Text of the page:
In this video, RAND Middle East analyst Jeffrey Martini discusses what past electoral performance and the current political context say about the Islamists' strength in Egypt and what it means for the United States.

    Apr 8, 2013

  • A man inks his finger after voting in Ciaro, Egypt.

    Blog

    New RAND Study Examines Voting Patterns in Post-Mubarak Egypt

    While much has been written on the electoral strength of Islamists in Egypt, most of the analysis has been done at the national level, ignoring regional divides within the country. A new report identifies the areas where Islamist parties run strongest, and the areas where non-Islamists are most competitive.

    Mar 22, 2013

  • Report

    Report

    Voting Patterns in Post-Mubarak Egypt

    An analysis of regional voting trends in Egypt—where Islamist parties run strongest, and where non-Islamists are most competitive—indicates that Egypt is headed toward a much more competitive political environment in which Islamists will be increasingly challenged to maintain their electoral edge.

    Mar 22, 2013

  • U.S. soldier provides pens to Iraqi boy

    Commentary

    Unlearning the Lessons of Iraq

    Trepidation about boots-on-the-ground engagement has unnecessarily forestalled even small-scale efforts to repair Libya's fractured security environment....Meanwhile, in Syria, the over-learned lessons of Iraq are taking an even more serious toll, writes Christopher Chivvis.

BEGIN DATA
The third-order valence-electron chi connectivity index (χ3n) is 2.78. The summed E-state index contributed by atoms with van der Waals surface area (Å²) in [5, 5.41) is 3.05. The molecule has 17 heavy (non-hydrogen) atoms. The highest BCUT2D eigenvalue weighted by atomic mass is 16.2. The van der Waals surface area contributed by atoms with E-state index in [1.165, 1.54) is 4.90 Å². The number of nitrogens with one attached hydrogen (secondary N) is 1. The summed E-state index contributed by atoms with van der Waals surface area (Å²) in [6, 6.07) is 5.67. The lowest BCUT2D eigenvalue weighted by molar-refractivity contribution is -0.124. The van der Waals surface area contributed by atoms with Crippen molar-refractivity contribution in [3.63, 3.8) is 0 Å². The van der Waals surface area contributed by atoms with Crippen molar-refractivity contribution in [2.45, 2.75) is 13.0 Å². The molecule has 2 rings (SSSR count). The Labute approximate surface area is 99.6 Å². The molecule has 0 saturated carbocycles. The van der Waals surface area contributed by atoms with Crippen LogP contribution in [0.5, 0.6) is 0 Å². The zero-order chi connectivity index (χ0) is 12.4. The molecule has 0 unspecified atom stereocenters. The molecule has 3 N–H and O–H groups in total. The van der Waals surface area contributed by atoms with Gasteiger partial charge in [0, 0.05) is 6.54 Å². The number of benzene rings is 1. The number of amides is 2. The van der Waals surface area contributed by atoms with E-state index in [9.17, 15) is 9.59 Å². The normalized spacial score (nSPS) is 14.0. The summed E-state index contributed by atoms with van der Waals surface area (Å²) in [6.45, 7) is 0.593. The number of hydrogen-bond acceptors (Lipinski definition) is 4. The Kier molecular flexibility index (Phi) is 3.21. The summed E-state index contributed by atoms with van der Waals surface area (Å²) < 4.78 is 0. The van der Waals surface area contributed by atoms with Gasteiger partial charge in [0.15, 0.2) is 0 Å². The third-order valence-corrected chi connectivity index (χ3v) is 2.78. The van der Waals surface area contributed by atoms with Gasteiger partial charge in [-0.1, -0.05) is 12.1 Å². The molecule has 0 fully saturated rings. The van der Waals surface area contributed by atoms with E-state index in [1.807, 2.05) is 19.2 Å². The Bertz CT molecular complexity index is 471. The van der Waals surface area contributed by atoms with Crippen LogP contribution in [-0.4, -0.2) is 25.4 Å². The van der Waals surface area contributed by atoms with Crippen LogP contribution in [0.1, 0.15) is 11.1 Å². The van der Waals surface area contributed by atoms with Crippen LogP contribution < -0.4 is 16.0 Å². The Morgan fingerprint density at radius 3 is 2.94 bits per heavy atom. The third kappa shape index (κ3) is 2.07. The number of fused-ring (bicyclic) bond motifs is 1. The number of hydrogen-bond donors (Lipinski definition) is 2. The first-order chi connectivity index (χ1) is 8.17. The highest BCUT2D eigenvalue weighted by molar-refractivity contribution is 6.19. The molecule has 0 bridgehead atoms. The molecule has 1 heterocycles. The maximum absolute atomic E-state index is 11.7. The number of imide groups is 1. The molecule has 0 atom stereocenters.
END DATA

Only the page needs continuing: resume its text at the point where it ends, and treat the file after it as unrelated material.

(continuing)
Mar 14, 2013

  • French president François Hollande talked about the intervention in Mali during the discussion with MEPs on Feb. 5

    Commentary

    Europe and African Defense

    A successful partnership within Europe, as well as between Europe and the US, to overcome extremism and terrorism in North and North Central Africa could provide allies with a sense of common purpose and a model of unified effort, writes Harold Brown.

    Feb 28, 2013

  • Timbuktu residents rally against control by Islamist group Ansar al-Din

    Commentary

    Al Qaeda Is Weak and Bungling—but Still Dangerous

    The swift march into Mali by a band of Islamist thugs demonstrates an efficient, opportunistic filling of a security vacuum more than an increase in jihadist power or influence, writes Andy Liepman.

    Feb 26, 2013

  • A man waves a Libyan flag during celebrations commemorating the second anniversary of the February 17 revolution in Tripoli February 17, 2013

    Commentary

    Anxious Whispers in Tripoli

    The clock is ticking for Libya's future, writes Christopher Chivvis. Libya's government is dysfunctional, armed militias control much of the country, and the population is increasingly frustrated with the pace of postwar progress.

    Feb 18, 2013